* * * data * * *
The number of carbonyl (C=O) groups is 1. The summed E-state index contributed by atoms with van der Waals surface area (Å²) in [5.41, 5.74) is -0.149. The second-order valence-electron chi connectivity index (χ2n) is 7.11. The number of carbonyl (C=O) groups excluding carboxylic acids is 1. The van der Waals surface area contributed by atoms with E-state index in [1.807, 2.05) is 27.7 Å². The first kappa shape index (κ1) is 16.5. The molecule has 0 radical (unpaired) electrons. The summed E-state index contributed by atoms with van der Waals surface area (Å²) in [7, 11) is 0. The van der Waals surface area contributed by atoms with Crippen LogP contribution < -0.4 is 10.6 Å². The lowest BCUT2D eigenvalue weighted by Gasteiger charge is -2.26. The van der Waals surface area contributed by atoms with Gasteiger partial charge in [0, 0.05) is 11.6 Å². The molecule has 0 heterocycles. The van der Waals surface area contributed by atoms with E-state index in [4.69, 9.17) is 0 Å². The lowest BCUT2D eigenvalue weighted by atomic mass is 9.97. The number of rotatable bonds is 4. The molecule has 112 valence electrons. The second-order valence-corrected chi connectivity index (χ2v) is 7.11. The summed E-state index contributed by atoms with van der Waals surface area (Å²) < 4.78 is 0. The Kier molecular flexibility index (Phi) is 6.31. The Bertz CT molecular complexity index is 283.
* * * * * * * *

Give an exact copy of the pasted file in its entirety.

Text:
The number of carbonyl (C=O) groups is 1. The summed E-state index contributed by atoms with van der Waals surface area (Å²) in [5.41, 5.74) is -0.149. The second-order valence-electron chi connectivity index (χ2n) is 7.11. The number of carbonyl (C=O) groups excluding carboxylic acids is 1. The van der Waals surface area contributed by atoms with E-state index in [1.807, 2.05) is 27.7 Å². The first kappa shape index (κ1) is 16.5. The molecule has 0 radical (unpaired) electrons. The summed E-state index contributed by atoms with van der Waals surface area (Å²) in [7, 11) is 0. The van der Waals surface area contributed by atoms with Crippen LogP contribution < -0.4 is 10.6 Å². The lowest BCUT2D eigenvalue weighted by Gasteiger charge is -2.26. The van der Waals surface area contributed by atoms with Gasteiger partial charge in [0, 0.05) is 11.6 Å². The molecule has 0 heterocycles. The van der Waals surface area contributed by atoms with E-state index in [4.69, 9.17) is 0 Å². The lowest BCUT2D eigenvalue weighted by atomic mass is 9.97. The number of rotatable bonds is 4. The molecule has 112 valence electrons. The second-order valence-corrected chi connectivity index (χ2v) is 7.11. The summed E-state index contributed by atoms with van der Waals surface area (Å²) < 4.78 is 0. The Kier molecular flexibility index (Phi) is 6.31. The Bertz CT molecular complexity index is 283.